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Blogs from Ghana 4: Free Secondary High School

FMS researcher Anne is in Ghana to talk about migration. Why do people want to migrate? How do they see their future? And what policy could be implemented to prevent irregular migration? Read her newest story here!

When talking about migration to people here in Ghana, education has always come up as one of the key issues in relation to this topic. Better education will provide better job opportunities to the youth and consequently reduce the number of potential migrants, is the line of reasoning.

New prospects after the elections

In general, Ghana scores quite high with regard to education, especially compared to many other African countries. But, there is always room for improvement. In 2016, Nana Akufo-Addo won the presidential elections. One promise by his government was ‘free Secondary High School’ (free SHS). In September last year, a policy was launched focusing on four pillars: the removal of cost barriers, expansion of infrastructure, improvement in quality and equity, and development of employable skills (see free SHS website for more).

However, last week there was some controversy on the issue. Newspapers mentioned, on their front page, a statement by the Director of the Revenue Policy Division at the  Ministry of Finance: “No TIN (Tax Identification Number), no free SHS”. The Minister of Education was quick with contradicting this message claiming that “it is a complete falsehood”. He added: “As the Minister of Education, I cannot sit in this chamber while for palpable falsity to be spewed, where in this budget it is stated that if you don’t have a TIN you cannot benefit from free SHS, you cannot make your own policy and announce on behalf of free SHS.”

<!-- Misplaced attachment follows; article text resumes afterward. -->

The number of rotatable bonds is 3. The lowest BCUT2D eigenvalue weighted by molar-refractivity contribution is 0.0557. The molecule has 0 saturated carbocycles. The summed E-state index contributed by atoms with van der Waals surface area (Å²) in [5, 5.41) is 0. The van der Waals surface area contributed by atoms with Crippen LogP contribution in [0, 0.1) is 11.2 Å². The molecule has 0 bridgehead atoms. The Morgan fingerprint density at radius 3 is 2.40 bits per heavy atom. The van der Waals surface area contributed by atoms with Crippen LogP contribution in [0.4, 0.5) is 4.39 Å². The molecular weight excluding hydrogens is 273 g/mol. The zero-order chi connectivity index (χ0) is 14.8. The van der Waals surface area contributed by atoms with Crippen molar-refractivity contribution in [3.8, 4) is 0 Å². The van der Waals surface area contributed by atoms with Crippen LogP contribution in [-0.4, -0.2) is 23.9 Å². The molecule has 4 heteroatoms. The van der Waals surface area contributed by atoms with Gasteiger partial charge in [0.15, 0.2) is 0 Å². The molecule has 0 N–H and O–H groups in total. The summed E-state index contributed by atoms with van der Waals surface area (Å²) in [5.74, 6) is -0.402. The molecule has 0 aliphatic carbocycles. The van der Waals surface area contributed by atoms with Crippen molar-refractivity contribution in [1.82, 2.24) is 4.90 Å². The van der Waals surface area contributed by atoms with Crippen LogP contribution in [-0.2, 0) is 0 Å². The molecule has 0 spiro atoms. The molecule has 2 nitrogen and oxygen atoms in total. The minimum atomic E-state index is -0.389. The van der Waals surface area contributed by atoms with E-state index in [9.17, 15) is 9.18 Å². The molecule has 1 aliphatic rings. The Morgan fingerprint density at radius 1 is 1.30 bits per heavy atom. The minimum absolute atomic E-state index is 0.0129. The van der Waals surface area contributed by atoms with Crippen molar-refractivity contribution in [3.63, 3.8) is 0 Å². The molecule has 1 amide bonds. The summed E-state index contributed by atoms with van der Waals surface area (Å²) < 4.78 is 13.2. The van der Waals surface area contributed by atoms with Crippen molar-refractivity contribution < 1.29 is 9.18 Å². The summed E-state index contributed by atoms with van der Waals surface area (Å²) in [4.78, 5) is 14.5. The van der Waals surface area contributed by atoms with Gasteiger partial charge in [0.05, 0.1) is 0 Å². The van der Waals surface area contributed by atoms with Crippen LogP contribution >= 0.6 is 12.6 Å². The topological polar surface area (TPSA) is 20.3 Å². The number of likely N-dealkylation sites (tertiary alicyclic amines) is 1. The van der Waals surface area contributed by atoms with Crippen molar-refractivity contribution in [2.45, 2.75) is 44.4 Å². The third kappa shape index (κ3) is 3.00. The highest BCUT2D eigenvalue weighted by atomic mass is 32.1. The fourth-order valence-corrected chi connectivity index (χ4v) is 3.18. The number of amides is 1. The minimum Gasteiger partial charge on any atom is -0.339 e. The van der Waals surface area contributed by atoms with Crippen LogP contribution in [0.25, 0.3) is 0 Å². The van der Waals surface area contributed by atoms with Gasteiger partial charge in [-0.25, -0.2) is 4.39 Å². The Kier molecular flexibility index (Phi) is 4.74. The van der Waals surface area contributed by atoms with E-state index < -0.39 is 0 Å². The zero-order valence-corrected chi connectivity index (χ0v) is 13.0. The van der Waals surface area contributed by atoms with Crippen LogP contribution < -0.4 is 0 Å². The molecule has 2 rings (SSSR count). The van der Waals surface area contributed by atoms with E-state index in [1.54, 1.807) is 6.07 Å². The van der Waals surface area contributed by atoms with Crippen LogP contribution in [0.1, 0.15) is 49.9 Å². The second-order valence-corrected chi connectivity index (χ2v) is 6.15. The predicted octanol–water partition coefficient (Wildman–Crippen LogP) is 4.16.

So the debate continues, although the President is still in favour of the free SHS policy. When visiting a school on Friday he emphasised that the policy is working: “So the purpose of free SHS, i.e., broadening access bringing more and more people, you are the clear evidence that it is working. I am very happy about it.”

Exchange of knowledge

This week I visited the University of Ghana for the first time. It has a beautiful campus in Legon, Accra, which even showed during the many rain showers on the day I was there. During the day I didn’t talk much about education. We talked about how migration is used to alleviate problems, the distrust in governance in Ghana and how to empower youth to be part of policy processes.

When I visited the EU delegation to Ghana later this week, we talked about the importance of the Erasmus+ programme,  a programme for university students and staff. This programme is really popular, and many Ghanaians see it as a good way to get new knowledge they can use in their own country and to have the opportunity to travel for a bit. Because like their European counterparts, many Ghanaian students are curious about other countries and cultures.

My time in Ghana is almost up. I’m getting ready for my last week. Like many issues, migration is complex. Reducing irregular migration is also complex and therefore a single solution will not exist. So yes, education is definitely important, not only to potentially reduce migration, but mainly because every country needs it. Migration, as many have claimed, should be a choice, it should not be done out of necessity. That’s something I’ll further discuss during meetings in my final week in Accra.